Most visitors experience West London en route to or from Heathrow Airport, either from the confines of the train or tube (which runs overground at this point), or the motorway. The city and its satellites seem to continue unabated, with only fleeting glimpses of the countryside. However, in the five-mile stretch from Chiswick to Osterley there are several former country retreats, now surrounded by suburbia.
The Palladian villa of Chiswick House is perhaps the best known. However, it draws nothing like as many visitors as Syon House, most of whom come for the gardening centre rather than for the house itself, a showcase for the talents of Robert Adam, who also worked at Osterley House, another Elizabethan conversion.
Running through much of the area is the River Thames, once the “Great Highway of London” and still the most pleasant way to travel in these parts during summer. Boats plough up the Thames all the way from central London via the Royal Botanic Gardens at Kew and the picturesque riverside at Richmond, as far as Hampton Court.Read More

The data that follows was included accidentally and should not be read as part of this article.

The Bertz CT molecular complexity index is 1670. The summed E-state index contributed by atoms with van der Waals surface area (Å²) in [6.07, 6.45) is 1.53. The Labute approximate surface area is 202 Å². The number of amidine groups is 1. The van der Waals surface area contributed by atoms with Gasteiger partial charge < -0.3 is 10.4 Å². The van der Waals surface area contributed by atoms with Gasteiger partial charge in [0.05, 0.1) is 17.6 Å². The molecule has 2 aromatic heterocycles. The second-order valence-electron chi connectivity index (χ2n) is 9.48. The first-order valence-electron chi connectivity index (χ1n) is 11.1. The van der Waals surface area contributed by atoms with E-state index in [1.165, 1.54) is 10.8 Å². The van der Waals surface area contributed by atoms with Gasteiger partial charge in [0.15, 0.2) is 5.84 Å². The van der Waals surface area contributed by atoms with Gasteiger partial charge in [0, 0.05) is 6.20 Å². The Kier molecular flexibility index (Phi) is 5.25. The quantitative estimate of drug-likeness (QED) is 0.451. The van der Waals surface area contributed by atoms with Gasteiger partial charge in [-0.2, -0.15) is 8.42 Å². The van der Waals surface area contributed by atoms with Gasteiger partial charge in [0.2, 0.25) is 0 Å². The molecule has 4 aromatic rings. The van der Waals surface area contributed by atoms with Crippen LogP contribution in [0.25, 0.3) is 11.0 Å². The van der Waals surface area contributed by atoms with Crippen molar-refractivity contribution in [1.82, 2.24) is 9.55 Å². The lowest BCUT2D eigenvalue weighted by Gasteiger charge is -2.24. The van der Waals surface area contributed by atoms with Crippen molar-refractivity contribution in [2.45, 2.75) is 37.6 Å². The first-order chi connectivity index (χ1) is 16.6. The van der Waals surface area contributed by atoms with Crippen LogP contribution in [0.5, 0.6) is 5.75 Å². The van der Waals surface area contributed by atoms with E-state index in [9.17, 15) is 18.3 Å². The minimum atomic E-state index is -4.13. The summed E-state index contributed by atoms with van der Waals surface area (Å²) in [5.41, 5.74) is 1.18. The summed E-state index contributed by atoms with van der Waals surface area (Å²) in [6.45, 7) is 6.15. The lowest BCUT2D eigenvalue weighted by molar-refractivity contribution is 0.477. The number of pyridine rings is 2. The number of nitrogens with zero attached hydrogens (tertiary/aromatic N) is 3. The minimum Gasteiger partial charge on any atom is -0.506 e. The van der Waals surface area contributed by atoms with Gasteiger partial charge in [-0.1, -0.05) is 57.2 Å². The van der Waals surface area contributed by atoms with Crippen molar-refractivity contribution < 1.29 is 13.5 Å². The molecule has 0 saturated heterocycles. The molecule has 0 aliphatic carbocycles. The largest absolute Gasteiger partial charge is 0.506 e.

Kew GardensEstablished in 1759, Kew’s Royal Botanic Gardens manage the extremely difficult task of being both a world leader in botanic research and an extraordinarily beautiful and popular public park. There’s always something to see, whatever the season, but to get the most out of the place come sometime between spring and autumn, bring a picnic and stay for the day.
Of all the glasshouses, by far the most celebrated is the Palm House, a curvaceous mound of glass and wrought iron, designed by Decimus Burton in the 1840s. Its drippingly humid atmosphere nurtures most of the known palm species, while in the basement there’s a small, excellent tropical aquarium.